Shadows of the Paradox
On the Most Recent Sculptural Works "… elsewhere" and "big mama"
Andreas Höll

"Art is true insofar as what speaks out of it – indeed, it itself – is conflicting and unreconciled, but this truth only becomes art’s own when it synthesizes what is fractured and thus makes its irreconcilability determinate. It must testify to the irreconcilable as a paradox and at the same time seek to reconcile it." (Aesthetic Theory)
According to Theodor W. Adorno things are not simply black and white in a successful artwork. On the contrary: Content and form become governed by ambivalence and synthesis, conflict and reconciliation, divergence and homogeneity.

Julie Hayward’s work, too, is governed by the volatile unity of the disparate. Here everything relates to the dialectic of technology and nature, life and art, the conscious and the unconscious realm, the rational and the empirical, something found as opposed to something invented. The artist develops imaginary topographies which are already alluded to in the title: "… coming home" refers to home as something alien, while a more recent work bears the title "… elsewhere", suggesting something uncanny, but a somewhere else that is somehow familiar.

Both works revolve around different poles: introversion vs. extroversion, light vs. dark, psyche vs. biology, creation vs. destruction, myth vs. machine, tranquility vs. movement. While in "… coming home" the balls are protected in a futuristic shelter, in "… elsewhere" they appear to be spit out on long threads only to be caught again in dishes. These cell-like pearls can be interpreted as a biomass, but they could just as well be seen as visualizations of the self, of something excreted and then carefully collected, held together and protected.

The sculpture "… elsewhere" might also evoke a fire-spewing volcano which has coalesced into a static state. This association with an eruptive process of creation could be contrasted with the alleged lack of motion in "… coming home" which could be over at any moment. Yet, first and foremost, the polarity of both sculptures is reflected in the colors used and in the material. While "… coming home" has a finish of white lacquer, "… elsewhere" is covered with a layer of black vinyl.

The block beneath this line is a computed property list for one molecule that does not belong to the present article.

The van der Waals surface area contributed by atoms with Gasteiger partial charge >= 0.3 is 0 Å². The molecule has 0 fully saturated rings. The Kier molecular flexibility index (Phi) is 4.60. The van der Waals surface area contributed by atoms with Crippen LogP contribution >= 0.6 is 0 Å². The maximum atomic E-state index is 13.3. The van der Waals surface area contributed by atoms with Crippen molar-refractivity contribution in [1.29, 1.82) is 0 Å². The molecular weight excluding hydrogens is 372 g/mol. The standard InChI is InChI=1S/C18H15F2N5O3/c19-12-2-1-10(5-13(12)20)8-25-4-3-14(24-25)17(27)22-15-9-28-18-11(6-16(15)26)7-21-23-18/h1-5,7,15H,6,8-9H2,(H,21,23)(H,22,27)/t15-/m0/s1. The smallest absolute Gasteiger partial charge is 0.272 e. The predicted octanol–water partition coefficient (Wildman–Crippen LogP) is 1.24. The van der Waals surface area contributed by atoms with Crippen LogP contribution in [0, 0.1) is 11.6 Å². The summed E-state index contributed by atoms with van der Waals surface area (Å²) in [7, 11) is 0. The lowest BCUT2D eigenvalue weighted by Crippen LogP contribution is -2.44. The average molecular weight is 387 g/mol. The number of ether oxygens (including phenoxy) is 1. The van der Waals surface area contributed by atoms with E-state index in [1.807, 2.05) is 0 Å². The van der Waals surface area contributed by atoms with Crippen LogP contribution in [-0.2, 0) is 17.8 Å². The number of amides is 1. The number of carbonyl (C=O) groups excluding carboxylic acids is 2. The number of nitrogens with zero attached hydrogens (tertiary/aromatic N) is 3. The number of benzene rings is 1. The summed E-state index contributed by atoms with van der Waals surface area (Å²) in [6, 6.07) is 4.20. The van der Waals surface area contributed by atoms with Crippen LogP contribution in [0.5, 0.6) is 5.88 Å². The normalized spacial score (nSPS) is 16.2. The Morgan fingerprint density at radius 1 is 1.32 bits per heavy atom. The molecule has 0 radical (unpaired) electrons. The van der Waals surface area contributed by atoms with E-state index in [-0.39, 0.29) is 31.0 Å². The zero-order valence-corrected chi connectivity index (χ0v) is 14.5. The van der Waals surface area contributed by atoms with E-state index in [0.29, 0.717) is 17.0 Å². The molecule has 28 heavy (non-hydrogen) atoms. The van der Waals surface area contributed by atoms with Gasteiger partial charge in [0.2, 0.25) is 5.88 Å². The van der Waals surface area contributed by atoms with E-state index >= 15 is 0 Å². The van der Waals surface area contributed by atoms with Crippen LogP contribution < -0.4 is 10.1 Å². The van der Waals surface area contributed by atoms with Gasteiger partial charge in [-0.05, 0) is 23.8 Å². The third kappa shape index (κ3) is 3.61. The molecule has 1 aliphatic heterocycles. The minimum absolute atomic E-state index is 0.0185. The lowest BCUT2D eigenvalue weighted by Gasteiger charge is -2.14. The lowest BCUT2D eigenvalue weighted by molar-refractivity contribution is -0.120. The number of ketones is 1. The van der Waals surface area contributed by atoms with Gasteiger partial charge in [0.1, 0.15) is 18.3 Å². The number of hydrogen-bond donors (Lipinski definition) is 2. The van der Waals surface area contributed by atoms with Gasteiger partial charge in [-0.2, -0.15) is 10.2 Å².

Not just the imaginary topographies created here play with the metaphors of black and white, light and shadow – which in Hayward can always also be interpreted in psychoanalytic terms. Also the anthropomorphisms conjured up in several works, when machines have been given human names, function according to this principle. "TV-Baby" radiates in a skin-like pink, whereas "big mama" is black and, thanks to the artist’s use of vinyl, assumes a sexual, fetish-like quality. In "big mama", by contrast, a further dialectic is conjured up, namely that of eros vs. thanatos. This piece is reminiscent of both a canon and a grave.

In this connection it is interesting to note that it was primarily the drawing that served as the point of departure for this piece. It shows a room with an empty face that towers over it. On the inside there are caskets under which a room opens: Small balls fall out to be filled in pipes. Machines that happen to be standing still at this moment come to mind.

The stylized face also recalls an Islamic woman wearing a veil and only having a slit out of which she peers. In this sense, Hayward’s drawing also has a topical political reference in that the sculpture is abstracted to the point of being unrecognizable. It is thus not possible to identify the face as such at first glance, and the caskets have vanished.

"big mama" and "… elsewhere" create a contrast to Julie Hayward’s early works – not just in terms of color as well as formally and aesthetically. Yet they are both contradictory and complementary, representing shadows of the paradox artwork which, as Adorno put it so nicely, "synthesizes what is fractured and thus makes its irreconcilability determinate."

Printed in:
Julie Hayward, Skulpturen und Zeichnungen / Sculptures and Drawings, self-publication, Vienna 2005, ISBN 3-200-00322-7